“My board is not engaged enough in fund raising” is a prime complaint of executive directors and development officers. It even outranks “our donor database is a mess” and “we are expected to raise more money every year”! Everyone in the non profit world would like to have the perfect board. That fictitious board everyone covets is populated by corporate heavyweights and trust-fund-endowed socialites, who write big checks and enlist their friends as donors.
This is the way the discouragement often settles in. At a board meeting, the invitation will be issued, something like: “If we are going to succeed in fundraising this year, everyone has to sell ten tickets to the gala.” The response is either (a) silence, (b) the same few tired stalwarts raise their hands or (c) some exasperated board member blurts “That’s not why I joined this board. I am not a fundraiser. No one told me I would have to raise money. Isn’t that the staff’s job? Blah blah blah.”
The problem with this scenario is not that the board is populated with the wrong kind of people. The problem is the delivery of the request. Maybe someone on the board is itching to make some introductions to affluent and generous people. So why doesn’t she speak up?
- Maybe she was secretly checking her smartphone when the question was raised.
- Maybe she is modest and doesn’t want to outshine other board members.
- Maybe she doesn’t believe trying to sell tickets to her friends is the best approach.
- Maybe she has been burned by other organizations that were clumsy and crass in approaching her friends, and she needs assurance that anyone she introduces will be treated respectfully.
Here is a seven-stage sequence for getting out of the no-one-wants-to-help zone. The first four steps are internal, the last three conversational.
- Realize that the perfect board you covet does not exist. Don’t waste time wishing. Start building with what you have.
- Kindle hope in your soul that there may be untapped potential for support among the people who currently serve on your board, in spite of all the evidence to the contrary. Trust me on this, just for a little while.
- Acknowledge that the loudest and gloomiest voices probably do not speak for everyone. Don’t allow them to color your perception of the board as a whole.
- Think about who your most committed and dynamic board members are, and the unique gifts each of them members brings to the party. Can you come up with three or four or five who you think might have some good ideas and who will follow through on what they promise?
- Sit down and talk with those visionary board members, one at a time. Ask what they want to do to support the organization in the coming year. Have a checklist of options to discuss with them. Make sure there are ways they can show their friends the good work of the organization without soliciting a gift. It may be as simple as hosting a dinner party for a mix of existing and potential donors.
- Consider the visionaries a vanguard who will set the pace for the rest of the board. They will ignite the enthusiasm of their peers. Once you have empowered the leaders, the rest of the board will sort themselves into followers and non-players. Especially if you brag at every meeting about every board member’s efforts.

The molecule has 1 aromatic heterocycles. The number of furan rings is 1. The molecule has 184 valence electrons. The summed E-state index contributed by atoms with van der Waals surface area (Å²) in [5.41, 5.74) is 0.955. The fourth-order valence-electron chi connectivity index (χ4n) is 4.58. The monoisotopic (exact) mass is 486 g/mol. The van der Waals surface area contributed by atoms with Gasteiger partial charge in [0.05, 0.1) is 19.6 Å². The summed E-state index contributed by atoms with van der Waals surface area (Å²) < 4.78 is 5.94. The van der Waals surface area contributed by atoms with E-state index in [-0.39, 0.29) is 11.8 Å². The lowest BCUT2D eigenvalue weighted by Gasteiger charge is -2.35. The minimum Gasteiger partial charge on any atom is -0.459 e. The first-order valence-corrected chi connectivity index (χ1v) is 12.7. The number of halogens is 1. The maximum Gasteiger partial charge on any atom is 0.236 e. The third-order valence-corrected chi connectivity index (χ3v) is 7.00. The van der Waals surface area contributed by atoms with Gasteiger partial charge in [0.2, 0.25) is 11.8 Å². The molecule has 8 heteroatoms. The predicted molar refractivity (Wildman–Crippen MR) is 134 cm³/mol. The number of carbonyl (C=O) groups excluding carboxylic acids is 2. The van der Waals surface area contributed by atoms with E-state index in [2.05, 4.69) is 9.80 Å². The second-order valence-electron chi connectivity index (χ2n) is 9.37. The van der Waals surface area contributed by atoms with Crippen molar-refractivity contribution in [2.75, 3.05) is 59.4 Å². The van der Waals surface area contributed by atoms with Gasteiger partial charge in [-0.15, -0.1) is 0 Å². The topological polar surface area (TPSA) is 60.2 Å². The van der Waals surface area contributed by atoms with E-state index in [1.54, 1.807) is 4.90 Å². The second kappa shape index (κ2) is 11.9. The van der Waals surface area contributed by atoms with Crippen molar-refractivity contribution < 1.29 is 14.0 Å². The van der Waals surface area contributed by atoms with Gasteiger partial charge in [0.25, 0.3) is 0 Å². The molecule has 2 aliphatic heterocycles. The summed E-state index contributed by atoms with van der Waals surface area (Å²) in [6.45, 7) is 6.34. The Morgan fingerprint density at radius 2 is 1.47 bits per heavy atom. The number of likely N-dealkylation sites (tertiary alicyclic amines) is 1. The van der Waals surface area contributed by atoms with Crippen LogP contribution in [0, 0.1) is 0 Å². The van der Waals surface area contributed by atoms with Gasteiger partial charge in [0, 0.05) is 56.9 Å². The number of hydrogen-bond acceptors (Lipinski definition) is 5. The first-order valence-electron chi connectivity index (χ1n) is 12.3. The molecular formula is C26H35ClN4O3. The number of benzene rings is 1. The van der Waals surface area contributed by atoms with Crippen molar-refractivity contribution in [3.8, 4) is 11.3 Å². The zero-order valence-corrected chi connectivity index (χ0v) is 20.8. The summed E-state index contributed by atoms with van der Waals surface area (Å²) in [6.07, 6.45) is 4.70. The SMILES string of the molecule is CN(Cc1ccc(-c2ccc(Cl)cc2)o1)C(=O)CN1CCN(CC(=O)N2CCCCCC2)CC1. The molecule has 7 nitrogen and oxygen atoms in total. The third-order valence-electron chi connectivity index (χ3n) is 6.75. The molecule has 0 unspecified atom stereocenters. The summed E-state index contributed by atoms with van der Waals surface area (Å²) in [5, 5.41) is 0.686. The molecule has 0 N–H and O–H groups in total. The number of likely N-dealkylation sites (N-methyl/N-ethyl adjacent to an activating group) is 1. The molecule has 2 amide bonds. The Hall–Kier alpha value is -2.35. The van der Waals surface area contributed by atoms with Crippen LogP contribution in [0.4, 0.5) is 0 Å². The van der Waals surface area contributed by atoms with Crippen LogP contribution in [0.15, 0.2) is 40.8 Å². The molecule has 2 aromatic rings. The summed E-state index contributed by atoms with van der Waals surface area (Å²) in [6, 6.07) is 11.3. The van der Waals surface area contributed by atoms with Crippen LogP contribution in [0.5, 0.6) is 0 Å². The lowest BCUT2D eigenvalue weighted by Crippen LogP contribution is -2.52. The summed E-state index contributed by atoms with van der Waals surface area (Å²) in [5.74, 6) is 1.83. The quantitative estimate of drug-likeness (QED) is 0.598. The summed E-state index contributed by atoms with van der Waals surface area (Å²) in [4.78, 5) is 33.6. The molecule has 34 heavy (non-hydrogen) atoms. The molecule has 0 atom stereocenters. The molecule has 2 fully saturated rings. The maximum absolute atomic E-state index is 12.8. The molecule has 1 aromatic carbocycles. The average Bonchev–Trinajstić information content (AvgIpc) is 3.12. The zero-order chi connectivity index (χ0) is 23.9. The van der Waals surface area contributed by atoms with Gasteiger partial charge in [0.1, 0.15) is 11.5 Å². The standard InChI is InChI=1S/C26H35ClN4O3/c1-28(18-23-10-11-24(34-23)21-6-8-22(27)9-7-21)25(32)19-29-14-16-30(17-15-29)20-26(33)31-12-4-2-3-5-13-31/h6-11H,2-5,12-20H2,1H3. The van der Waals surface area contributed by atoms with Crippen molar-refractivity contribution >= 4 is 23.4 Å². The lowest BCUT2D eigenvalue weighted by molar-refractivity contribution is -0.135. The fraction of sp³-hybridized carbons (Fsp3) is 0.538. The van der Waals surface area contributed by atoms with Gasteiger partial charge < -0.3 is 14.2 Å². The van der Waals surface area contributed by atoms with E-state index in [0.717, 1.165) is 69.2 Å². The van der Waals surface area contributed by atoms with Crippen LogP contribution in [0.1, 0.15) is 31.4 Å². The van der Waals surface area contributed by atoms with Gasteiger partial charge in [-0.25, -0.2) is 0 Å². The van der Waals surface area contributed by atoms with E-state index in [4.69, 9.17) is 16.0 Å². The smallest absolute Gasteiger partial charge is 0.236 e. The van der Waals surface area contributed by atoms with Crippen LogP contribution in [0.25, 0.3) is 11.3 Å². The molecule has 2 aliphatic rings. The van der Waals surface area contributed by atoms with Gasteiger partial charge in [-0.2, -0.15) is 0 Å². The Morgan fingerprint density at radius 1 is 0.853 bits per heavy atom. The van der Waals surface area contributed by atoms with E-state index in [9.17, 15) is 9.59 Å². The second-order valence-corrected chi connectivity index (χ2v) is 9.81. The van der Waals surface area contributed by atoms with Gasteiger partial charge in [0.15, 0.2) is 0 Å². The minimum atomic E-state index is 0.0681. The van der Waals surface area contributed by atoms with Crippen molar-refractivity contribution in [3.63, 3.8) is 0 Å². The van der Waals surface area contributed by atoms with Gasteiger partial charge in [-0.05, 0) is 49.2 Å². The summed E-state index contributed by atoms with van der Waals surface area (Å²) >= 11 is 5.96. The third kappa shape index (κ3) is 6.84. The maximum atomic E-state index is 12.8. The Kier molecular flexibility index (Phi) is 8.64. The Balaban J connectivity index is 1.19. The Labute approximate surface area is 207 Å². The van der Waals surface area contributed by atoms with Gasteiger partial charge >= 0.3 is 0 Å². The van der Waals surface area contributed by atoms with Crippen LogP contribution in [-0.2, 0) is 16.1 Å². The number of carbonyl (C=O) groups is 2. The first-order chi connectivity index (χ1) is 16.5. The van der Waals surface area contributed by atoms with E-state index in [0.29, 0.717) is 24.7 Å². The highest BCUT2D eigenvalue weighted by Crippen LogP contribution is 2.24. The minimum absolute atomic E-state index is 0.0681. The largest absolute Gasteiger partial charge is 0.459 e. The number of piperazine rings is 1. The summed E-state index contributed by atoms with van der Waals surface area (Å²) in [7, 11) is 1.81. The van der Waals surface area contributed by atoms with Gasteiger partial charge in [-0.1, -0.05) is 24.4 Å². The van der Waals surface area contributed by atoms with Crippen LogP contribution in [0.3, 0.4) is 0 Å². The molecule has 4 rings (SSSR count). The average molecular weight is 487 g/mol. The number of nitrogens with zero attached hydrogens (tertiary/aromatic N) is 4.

- Look for new board members. This is the last step instead of the first, because jumping to recruitment before you kindle a spark of engagement would not change anything. The newcomers will look to oldtimers to see how things are done. And, if they do jump in with both feet, it will reinforce the feeling of current board members that fundraising is someone else’s job or skill.
You can probably tell by now I am not a fan of one-size-fits-all “give or get” policies. There are several reasons for this. First, such policies focus the staff’s energy on the laggards instead of the superstars. Second, the board members that can give the most are probably best situated to get the most as well. Finally, everyone has different skills, talents, financial capacities and networks. Variety on a board is a good thing. If you encourage each board member to mobilize their gifts for the benefit of the organization, it will be a new day.
Your board is awesome. They may be tired. But they care. No one is obligated to serve on a non profit board. So find ways that each of them can get engaged. Separate ways for each of them, because each is unique.
The preceding is a guest post by our regular contributor Paul Jolly, founder of Jump Start Growth, Inc. Paul worked as a fund raising professional for over 20 years before starting the consulting firm Jump Start Growth. He began his career serving various Quaker institutions, then moved to The Wilderness Society, and then the American Civil Liberties Union. In every instance, he has zeroed in on gifts from individuals at the top of the giving pyramid. The focus of Paul’s consulting work is bringing sophisticated major gifts fund raising practices to organizations that are outside of the philanthropic mainstream. His successes include leading three capital campaigns for organizations new to major gifts fund raising, securing millions of dollars in bequest and planned gift commitments, and bringing new life and laser-sharp focus to disheartened development departments.